BRIEF DESCRIPTION OF THE SEVERAL VIEWS OF THE DRAWING

FIG. 1 illustrates a schematic of a prior art digital-to-analog converter (“DAC”).

FIG. 2 illustrates a schematic of an inventive DAC including a resistor string, where the majority of the cells within the DAC include four access transistors, and where two of those transistors are controlled by a common word line.

FIG. 3a illustrates a plan view of a cell from the DAC of FIG. 2 according to a first embodiment.

FIG. 3b illustrates a plan view of the cell from the DAC of FIG. 2, but at an earlier step in the manufacturing process than in FIG. 3a.

FIG. 3c illustrates a cross sectional view of a resistive element from FIG. 3a.

FIG. 3d illustrates the plan view of the cell in FIG. 3a with additional components to demonstrate additional connections.

FIG. 4 illustrates a plan view of a partially fabricated cell from the DAC of FIG. 2 according to a second embodiment.

DETAILED DESCRIPTION OF THE INVENTION

FIG. 1 was described in the preceding Background Of The Invention section of this document and in connection with the prior art.

FIG. 2 illustrates a schematic of a DAC 20 according to a preferred embodiment. DAC 20 includes some components that are schematically comparable in some respects to components in DAC 10 of FIG. 1, but as detailed below there are also various differences in various of such components in the preferred embodiments. In any event, to illustrate and introduce these components, they are shown with the same reference identifiers as in FIG. 1, with the exception that an apostrophe is added to the identifier in FIG. 2. Briefly reviewing these elements with respect to DAC 20, and assuming the reader is familiar with DAC 10, DAC 20 is a 4-to-16 DAC that receives a 4-bit input word I0′-I3′. DAC 20 includes a series-connected resistor string 12′ which includes resistive elements R0′ through R14′ formed according to techniques described later, while it is noted here that each element preferably has a like resistance. The ends of resistive elements R0′ through R14′ give rise to an array of corresponding taps T0′ through T15′, and as detailed later these taps in one preferred embodiment are formed at the same time as resistive elements R0′ through R14′ and no separate physical contact is required between a tap and its corresponding resistive element. String 12′ is biased in total by a reference voltage VREF2, which may be any suitable voltage (e.g., 2.0 volts). DAC 20 further includes a number of bit lines BL0′ through BL3′. Each bit line is connected to a corresponding one of column access transistors CAT0′ through CAT3′, where each such column access transistor has a first source/drain connected to one corresponding bit line and a second source/drain connected to an output VOUT2. DAC 20 also includes a number of word lines WL0′ through WL3; however, DAC 20 includes an additional word line which, for sake of consistency in identifiers, is referred to as word line WL4.′ Word lines WL0′ through WL4′ are connected to sets of switching transistors, as further described below.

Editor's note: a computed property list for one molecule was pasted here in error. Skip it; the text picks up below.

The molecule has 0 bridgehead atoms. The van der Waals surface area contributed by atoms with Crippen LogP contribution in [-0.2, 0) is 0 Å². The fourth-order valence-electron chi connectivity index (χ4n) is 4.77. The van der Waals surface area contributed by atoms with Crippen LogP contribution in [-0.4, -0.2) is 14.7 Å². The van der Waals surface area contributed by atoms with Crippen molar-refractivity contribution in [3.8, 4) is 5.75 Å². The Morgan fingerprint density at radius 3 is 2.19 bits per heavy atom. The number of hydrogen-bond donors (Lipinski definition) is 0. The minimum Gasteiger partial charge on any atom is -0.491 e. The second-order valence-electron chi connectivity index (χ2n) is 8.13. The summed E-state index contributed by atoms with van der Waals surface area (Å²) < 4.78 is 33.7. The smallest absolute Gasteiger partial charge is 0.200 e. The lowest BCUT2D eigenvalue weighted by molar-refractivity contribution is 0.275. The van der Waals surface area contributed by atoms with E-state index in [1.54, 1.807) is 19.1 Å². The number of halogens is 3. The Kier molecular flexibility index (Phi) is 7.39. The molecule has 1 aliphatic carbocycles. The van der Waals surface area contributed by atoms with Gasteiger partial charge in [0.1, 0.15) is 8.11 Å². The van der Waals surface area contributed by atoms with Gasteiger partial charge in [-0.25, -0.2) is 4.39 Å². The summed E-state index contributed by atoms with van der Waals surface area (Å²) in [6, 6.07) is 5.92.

Turning now to a first item of contrast between DAC 20 and DAC 10 of the prior art, note that the schematic illustrations of FIGS. 1 and 2 are also intended to illustrate the array layouts as pertaining to switching transistors. Further in this regard, DAC 20 includes various switching transistors, which are preferably n-channel field effect transistors. In the preferred embodiment, and in contrast to the prior art, the switching transistors of DAC 20 are connected in pairs between corresponding pairs of taps. For example, such a switching transistor pair is shown relative to taps T0′ and T7′; more particularly, switching transistor ST0′ has a first source/drain connected to tap T0′, switching transistor ST7′ has a first source/drain connected to tap T7′, and a second source/drain of switching transistor ST0′ is connected to a second source/drain of switching transistor ST7′. As demonstrated below, in one preferred embodiment each of these electrical connections (i.e., between two switching transistors and by each transistor to a corresponding tap) is achieved by forming a mutual device region and does not require a separate physical connection. Having demonstrated these electrical connections by way of example, Table 1 below illustrates all pairs of switching transistors and the corresponding taps to which each source/drain of each transistor in the pair is connected.

TABLE 1
Switching transistor pair Tap connection Tap connection
ST0′, ST7′ ST0′ to T0′ ST7′ to T7′
ST1′, ST6′ ST1′ to T1′ ST6′ to T6′
ST2′, ST5′ ST2′ to T2′ ST5′ to T5′
ST3′, ST4′ ST3′ to T3′ ST4′ to T4′
ST11′, ST12′ ST11′ to T11′ ST12′ to T12′
ST13′, ST10′ ST13′ to T13′ ST10′ to T10′
ST14′, ST9′ ST14′ to T14′ ST9′ to T9′
ST15′, ST8′ ST15′ to T15′ ST8′ to T8′